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Bet you can't find the highest note on this keyboard!

Play the tones clockwise around the keyboard until you find the highest note. Can't? You might have to go around a few times. Still can't find the highest note? Here's why. . . .

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The Shepard Scale:

Although this keyboard appears to play an endlessly rising scale, you are actually hearing only a single set of twelve tones.

The secret is that each tone on this keyboard is actually a chord.

The chords have been created with a computer and are not typical of sounds created with an instrument.

The chords are comprised of six notes of the same pitch (i.e.: six C's, six D's, etc.) from six different octaves. Each of these notes is played at a different volume - the notes in the middle octaves are the loudest while the notes in the upper and lower octaves are softer. In addition, the upper octave note of each chord is slightly quieter that the low octave note of the next chord (see Footnotes.)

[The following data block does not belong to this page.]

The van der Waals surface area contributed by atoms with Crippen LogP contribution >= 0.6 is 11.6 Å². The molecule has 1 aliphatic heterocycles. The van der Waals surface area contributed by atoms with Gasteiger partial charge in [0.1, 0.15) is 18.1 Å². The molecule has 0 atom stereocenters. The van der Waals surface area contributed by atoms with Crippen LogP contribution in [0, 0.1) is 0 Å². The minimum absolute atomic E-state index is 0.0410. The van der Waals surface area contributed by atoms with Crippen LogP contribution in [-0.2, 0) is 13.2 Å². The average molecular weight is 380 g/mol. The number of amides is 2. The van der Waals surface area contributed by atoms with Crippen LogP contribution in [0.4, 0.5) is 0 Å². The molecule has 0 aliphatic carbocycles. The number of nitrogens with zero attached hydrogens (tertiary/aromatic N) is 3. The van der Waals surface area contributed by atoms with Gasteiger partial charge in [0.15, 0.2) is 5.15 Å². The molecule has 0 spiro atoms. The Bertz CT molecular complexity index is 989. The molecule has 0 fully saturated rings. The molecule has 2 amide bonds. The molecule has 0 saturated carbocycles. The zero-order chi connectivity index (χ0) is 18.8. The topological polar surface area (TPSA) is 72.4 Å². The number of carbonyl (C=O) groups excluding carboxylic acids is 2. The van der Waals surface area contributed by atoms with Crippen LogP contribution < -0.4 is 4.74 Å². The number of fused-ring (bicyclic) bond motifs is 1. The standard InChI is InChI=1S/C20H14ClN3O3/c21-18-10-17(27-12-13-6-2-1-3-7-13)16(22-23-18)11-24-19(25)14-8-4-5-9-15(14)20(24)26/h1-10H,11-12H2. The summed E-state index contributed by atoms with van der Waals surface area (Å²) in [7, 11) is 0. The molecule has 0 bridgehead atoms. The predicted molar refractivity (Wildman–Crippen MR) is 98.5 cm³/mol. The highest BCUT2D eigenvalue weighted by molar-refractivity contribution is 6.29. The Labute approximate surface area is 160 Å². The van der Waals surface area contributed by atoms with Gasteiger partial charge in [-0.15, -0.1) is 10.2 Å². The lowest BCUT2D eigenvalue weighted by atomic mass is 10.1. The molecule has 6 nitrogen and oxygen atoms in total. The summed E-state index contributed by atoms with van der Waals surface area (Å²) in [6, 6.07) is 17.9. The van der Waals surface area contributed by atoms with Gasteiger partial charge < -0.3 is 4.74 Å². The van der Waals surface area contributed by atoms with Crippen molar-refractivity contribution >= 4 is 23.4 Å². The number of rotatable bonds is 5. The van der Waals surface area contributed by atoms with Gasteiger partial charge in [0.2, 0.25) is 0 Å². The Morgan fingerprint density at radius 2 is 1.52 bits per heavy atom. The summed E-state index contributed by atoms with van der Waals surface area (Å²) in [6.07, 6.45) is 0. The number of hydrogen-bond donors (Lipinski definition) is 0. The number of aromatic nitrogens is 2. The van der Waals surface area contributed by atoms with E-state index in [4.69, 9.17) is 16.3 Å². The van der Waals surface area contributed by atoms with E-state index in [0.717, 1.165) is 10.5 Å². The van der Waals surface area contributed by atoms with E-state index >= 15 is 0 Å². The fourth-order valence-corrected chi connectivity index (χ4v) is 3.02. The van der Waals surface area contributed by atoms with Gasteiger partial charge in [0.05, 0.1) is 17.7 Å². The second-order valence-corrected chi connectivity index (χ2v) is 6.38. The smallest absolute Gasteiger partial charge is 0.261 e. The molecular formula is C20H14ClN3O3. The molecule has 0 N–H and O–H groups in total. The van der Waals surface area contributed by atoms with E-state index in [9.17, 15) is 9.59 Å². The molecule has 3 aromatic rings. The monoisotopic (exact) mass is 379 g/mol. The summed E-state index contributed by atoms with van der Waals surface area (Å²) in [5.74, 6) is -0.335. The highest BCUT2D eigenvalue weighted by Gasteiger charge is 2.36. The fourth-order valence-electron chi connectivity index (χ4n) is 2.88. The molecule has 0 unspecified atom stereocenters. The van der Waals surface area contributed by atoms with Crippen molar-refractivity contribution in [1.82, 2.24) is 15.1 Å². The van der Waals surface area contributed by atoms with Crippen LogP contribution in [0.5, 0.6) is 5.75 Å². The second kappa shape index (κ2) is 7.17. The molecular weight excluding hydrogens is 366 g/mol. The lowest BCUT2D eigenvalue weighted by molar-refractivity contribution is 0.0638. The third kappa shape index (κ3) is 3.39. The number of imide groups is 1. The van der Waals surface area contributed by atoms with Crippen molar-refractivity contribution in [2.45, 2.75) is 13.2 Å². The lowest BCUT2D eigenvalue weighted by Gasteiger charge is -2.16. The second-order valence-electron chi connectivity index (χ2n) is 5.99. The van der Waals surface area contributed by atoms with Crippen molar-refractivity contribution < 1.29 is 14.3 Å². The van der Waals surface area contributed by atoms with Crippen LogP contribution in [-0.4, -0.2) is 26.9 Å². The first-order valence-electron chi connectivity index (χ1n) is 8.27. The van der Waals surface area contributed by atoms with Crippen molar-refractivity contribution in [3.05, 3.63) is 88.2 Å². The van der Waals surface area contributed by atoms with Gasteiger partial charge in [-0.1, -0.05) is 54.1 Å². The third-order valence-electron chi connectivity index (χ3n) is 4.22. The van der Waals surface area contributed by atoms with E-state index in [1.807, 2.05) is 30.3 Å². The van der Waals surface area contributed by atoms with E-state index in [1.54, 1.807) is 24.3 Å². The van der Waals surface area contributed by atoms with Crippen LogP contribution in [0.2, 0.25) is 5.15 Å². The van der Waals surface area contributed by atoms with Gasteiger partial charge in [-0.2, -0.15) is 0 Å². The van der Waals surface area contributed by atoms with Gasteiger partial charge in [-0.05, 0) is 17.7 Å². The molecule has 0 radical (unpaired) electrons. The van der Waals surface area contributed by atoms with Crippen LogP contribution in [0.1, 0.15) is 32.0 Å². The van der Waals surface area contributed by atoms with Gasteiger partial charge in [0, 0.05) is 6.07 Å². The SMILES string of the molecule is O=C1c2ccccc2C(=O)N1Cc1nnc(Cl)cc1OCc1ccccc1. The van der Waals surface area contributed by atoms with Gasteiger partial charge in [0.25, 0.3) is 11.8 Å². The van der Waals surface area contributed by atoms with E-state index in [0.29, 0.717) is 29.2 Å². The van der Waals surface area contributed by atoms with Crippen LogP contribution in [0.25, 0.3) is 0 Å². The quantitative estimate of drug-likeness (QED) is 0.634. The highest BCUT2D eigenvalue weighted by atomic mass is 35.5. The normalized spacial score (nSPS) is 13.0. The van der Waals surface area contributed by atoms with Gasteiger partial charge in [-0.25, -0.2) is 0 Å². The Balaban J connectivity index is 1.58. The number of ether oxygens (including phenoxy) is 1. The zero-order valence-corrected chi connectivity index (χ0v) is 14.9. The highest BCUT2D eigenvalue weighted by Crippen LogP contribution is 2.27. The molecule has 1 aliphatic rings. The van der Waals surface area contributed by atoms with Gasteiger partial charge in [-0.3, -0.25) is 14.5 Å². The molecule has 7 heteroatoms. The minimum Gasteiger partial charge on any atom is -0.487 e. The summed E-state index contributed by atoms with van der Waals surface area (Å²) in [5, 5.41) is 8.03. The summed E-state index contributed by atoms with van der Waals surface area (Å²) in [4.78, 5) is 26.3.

Because of this volume shift and their ambiguous octave position, the human brain interprets an ascending series of these tones as an infinitely ascending scale. Analogously, a descending series of these tones seems to descend forever.

For further Scientific explanations check out our Links page.


Footnotes:
Pitch is the relative rapidity of the vibrations
(frequency) of a note. Two C notes have the same pitch - they vary in "pitch height" from one octave to the next.

An octave is a series of twelve notes (semitones) of different pitch. This keyboard combines notes from a range of six octaves.


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